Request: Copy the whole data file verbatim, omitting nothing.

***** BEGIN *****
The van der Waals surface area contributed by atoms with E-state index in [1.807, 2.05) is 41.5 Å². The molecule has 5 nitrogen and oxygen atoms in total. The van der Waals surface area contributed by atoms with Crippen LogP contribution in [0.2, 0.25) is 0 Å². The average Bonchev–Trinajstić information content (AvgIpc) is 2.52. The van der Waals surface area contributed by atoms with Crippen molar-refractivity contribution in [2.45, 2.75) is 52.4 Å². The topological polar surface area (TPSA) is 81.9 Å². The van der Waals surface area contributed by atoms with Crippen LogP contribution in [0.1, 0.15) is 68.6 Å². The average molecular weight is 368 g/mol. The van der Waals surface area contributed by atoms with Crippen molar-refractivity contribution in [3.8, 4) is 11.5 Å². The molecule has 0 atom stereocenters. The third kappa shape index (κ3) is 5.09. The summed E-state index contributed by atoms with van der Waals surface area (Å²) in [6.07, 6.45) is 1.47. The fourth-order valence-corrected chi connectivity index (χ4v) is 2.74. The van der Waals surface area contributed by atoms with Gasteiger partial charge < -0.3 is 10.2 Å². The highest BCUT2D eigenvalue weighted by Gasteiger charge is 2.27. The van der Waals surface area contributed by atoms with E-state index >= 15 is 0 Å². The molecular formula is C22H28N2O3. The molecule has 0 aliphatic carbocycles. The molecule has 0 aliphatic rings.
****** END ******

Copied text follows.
The van der Waals surface area contributed by atoms with E-state index in [1.807, 2.05) is 41.5 Å². The molecule has 5 nitrogen and oxygen atoms in total. The van der Waals surface area contributed by atoms with Crippen LogP contribution in [0.2, 0.25) is 0 Å². The average Bonchev–Trinajstić information content (AvgIpc) is 2.52. The van der Waals surface area contributed by atoms with Crippen molar-refractivity contribution in [2.45, 2.75) is 52.4 Å². The topological polar surface area (TPSA) is 81.9 Å². The van der Waals surface area contributed by atoms with Crippen LogP contribution in [0.1, 0.15) is 68.6 Å². The average molecular weight is 368 g/mol. The van der Waals surface area contributed by atoms with Crippen molar-refractivity contribution in [3.8, 4) is 11.5 Å². The molecule has 0 atom stereocenters. The third kappa shape index (κ3) is 5.09. The summed E-state index contributed by atoms with van der Waals surface area (Å²) in [6.07, 6.45) is 1.47. The fourth-order valence-corrected chi connectivity index (χ4v) is 2.74. The van der Waals surface area contributed by atoms with Gasteiger partial charge < -0.3 is 10.2 Å². The highest BCUT2D eigenvalue weighted by Gasteiger charge is 2.27. The van der Waals surface area contributed by atoms with E-state index >= 15 is 0 Å². The molecular formula is C22H28N2O3. The molecule has 0 aliphatic carbocycles. The molecule has 0 aliphatic rings.